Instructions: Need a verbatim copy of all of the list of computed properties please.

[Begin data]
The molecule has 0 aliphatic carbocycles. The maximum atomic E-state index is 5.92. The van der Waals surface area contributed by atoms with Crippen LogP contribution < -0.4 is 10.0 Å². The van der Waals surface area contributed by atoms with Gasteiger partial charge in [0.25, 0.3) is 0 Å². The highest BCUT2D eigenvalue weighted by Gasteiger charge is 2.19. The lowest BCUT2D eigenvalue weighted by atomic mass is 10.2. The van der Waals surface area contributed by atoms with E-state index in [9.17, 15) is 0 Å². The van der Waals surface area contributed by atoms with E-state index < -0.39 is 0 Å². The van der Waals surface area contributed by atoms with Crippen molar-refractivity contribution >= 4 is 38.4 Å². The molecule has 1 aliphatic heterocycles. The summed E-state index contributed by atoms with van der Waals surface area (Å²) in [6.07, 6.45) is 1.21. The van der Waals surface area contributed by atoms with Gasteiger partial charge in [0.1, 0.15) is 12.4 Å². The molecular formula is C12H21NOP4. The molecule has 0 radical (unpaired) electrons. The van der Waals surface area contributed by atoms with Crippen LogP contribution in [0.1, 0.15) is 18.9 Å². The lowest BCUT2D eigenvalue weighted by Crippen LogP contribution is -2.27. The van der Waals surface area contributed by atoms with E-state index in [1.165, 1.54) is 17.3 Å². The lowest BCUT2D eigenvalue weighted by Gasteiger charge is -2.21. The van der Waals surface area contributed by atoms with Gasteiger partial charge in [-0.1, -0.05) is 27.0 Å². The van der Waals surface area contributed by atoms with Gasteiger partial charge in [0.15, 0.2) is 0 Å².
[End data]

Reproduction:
The molecule has 0 aliphatic carbocycles. The maximum atomic E-state index is 5.92. The van der Waals surface area contributed by atoms with Crippen LogP contribution < -0.4 is 10.0 Å². The van der Waals surface area contributed by atoms with Gasteiger partial charge in [0.25, 0.3) is 0 Å². The highest BCUT2D eigenvalue weighted by Gasteiger charge is 2.19. The lowest BCUT2D eigenvalue weighted by atomic mass is 10.2. The van der Waals surface area contributed by atoms with E-state index in [9.17, 15) is 0 Å². The van der Waals surface area contributed by atoms with E-state index < -0.39 is 0 Å². The van der Waals surface area contributed by atoms with Crippen molar-refractivity contribution >= 4 is 38.4 Å². The molecule has 1 aliphatic heterocycles. The summed E-state index contributed by atoms with van der Waals surface area (Å²) in [6.07, 6.45) is 1.21. The van der Waals surface area contributed by atoms with Gasteiger partial charge in [0.1, 0.15) is 12.4 Å². The molecular formula is C12H21NOP4. The molecule has 0 radical (unpaired) electrons. The van der Waals surface area contributed by atoms with Crippen LogP contribution in [0.1, 0.15) is 18.9 Å². The lowest BCUT2D eigenvalue weighted by Crippen LogP contribution is -2.27. The van der Waals surface area contributed by atoms with E-state index in [1.165, 1.54) is 17.3 Å². The lowest BCUT2D eigenvalue weighted by Gasteiger charge is -2.21. The van der Waals surface area contributed by atoms with Gasteiger partial charge in [-0.1, -0.05) is 27.0 Å². The van der Waals surface area contributed by atoms with Gasteiger partial charge in [0.15, 0.2) is 0 Å².